Darknet Exposure Trends: Threat of Infostealer Malware Surges
When approaching cybersecurity practitioners about the impact of malware infections in the mid-2010s, I was commonly met with some level of indifference. At the time, malware didn’t seem to be more than a blip on the radar, and I commonly heard things like, “we see very few infections, and if we do spot one, it’s a relatively simple process to reimage the device and clear the infection.” Or, “we don’t allow BYOD, and our corporate devices are locked down, so malware is not a concern.” Enterprises seemed to largely be saying they were more concerned about implementing multi-factor authentication (MFA) or migrating to the cloud.
But let’s fast-forward a few years…
Malware rears its ugly head
Last year there were over 5.5 billion malware attacks. So today, the malware conversation looks notably different.
In a post-COVID era where remote and hybrid work reigns supreme, many employees access work applications from anywhere. And even though organisations have taken steps to secure their remote workforce, a good percentage still allow poor security practices in exchange for convenience and business continuity. For example, 57% of organisations allow employees to sync browser data between corporate and personal devices, and 36% allow unmanaged or shared devices to access business applications.
Additionally, more than 50% of organisations have employees setting up systems and applications without IT’s consent. Oftentimes, these ‘shadow IT’ apps lack basic security controls, creating even more blindspots and complexity. Unsanctioned applications can unintentionally be host to a treasure trove of sensitive corporate ‘shadow data’ that is created, stored, or shared outside of the security team’s purview.
Together, the widespread use of unmanaged personal devices or under-managed contractor devices, browser syncing, and shadow IT increase both the potential attack surface and the potential payload for cybercriminals when an attack is successfully launched.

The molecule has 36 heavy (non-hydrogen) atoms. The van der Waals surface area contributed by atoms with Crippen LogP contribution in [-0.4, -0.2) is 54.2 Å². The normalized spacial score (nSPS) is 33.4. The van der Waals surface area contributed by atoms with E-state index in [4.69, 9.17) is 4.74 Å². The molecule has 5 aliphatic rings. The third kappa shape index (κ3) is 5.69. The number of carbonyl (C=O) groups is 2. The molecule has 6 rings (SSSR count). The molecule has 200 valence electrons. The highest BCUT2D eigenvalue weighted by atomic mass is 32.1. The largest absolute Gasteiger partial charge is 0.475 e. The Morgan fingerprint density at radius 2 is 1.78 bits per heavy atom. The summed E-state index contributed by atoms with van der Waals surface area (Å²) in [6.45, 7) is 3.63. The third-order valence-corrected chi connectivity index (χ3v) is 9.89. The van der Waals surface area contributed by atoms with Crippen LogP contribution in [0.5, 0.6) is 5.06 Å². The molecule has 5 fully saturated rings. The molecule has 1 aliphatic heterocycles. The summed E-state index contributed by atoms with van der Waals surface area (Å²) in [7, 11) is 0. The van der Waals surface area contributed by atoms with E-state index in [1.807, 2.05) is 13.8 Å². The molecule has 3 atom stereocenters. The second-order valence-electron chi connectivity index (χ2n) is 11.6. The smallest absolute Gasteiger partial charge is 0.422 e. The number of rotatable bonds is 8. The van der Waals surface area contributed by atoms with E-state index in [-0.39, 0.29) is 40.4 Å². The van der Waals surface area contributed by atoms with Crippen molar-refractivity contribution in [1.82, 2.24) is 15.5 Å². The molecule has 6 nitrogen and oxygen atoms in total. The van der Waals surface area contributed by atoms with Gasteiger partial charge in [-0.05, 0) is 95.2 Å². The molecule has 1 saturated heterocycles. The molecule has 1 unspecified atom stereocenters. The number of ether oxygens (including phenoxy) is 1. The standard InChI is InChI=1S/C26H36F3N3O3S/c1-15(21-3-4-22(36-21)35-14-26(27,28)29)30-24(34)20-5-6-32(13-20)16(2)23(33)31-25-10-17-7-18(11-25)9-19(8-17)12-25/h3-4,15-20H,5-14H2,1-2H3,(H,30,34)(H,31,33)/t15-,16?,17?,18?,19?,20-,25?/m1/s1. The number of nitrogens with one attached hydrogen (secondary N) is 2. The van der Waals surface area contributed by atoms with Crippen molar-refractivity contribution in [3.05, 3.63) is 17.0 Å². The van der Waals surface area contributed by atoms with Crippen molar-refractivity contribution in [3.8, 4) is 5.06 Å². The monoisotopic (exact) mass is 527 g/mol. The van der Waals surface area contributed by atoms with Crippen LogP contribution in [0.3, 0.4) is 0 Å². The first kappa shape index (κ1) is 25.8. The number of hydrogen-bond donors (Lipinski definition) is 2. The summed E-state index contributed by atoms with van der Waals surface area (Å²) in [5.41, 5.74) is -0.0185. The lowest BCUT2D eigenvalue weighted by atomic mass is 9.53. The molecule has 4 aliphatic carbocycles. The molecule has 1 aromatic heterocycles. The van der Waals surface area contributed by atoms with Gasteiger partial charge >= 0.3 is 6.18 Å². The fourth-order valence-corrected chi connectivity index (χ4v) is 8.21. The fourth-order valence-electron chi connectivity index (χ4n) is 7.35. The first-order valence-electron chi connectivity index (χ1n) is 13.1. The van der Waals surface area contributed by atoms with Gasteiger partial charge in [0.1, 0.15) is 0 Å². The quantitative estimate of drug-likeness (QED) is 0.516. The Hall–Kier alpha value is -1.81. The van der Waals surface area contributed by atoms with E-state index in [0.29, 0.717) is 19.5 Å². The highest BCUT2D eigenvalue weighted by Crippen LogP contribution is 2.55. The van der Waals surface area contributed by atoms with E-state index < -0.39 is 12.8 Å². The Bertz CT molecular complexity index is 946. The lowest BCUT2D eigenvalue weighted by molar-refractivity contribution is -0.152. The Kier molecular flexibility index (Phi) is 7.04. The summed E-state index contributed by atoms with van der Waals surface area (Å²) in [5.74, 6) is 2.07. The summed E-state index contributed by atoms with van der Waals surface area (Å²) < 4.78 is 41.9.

Whatever the entry point, a single infostealer malware infection exposes access to an average of 26 business applications according to SpyCloud research; that same study revealed that organisations aren’t confident in their ability to identify application exposures, 36% of organisations don’t reset exposed application passwords, and more than a quarter don’t even review application logs for signs of compromise.
How infostealer malware delivers authentication data straight into cybercriminals’ hands
Let’s back up to discuss how malware-infected devices create a direct path into an organisation. Infostealer malware exfiltrates valid identity data like login credentials to target URLs, along with authentication cookies/tokens and even passkeys. Attackers can then use this data to impersonate employees through their access and carry out cybercrimes including account takeover, session hijacking, and ransomware attacks. Nearly half the darknet-exposed data that SpyCloud recaptured last year came from botnets (a common method for deploying infostealers) – and this trend is growing rapidly.
The good news is that security professionals are starting to wake up to the threat of infostealer malware. This year, 99% of those surveyed agreed that their organisation is concerned about malicious actors’ use of malware-exfiltrated data to perpetrate follow-on attacks such as account takeover and ransomware. That’s a 12% jump from just one year prior.
Despite the rising concern, security teams still lack the necessary tools to investigate the impact of these infections and effectively remediate to prevent follow-on attacks. Contrary to popular belief, wiping and reimaging a device doesn’t completely remediate a malware infection anymore because infostealer malware is increasingly “dissolvable,” stealing data and removing itself in seconds, leaving no trace.
It’s crucial that organisations evolve beyond a device-centric malware response framework to an identity-centric one, taking additional steps to reset application passwords and invalidate session cookies/tokens as part of a comprehensive post-infection remediation process.
Learn more about your organizations’ malware exposure at ICE London
SpyCloud gives your team full visibility into infostealer infections – even on unmanaged devices – arming you with the ability to act on stolen authentication data before attackers can use it against you.
Meet the SpyCloud team at Stand L31 during ICE London to check your darknet exposure, including how many cookies and credentials tied to your domain have been exfiltrated from malware-infected devices. You can also catch SpyCloud’s speaking session, Malware Here, There & Everywhere: Top Identity Exposure Trends from the Criminal Underground, at 10:05 am in the Tech Hub on Day 1 to learn more about other critical malware and breach exposure trends and best practices for protecting your organisation.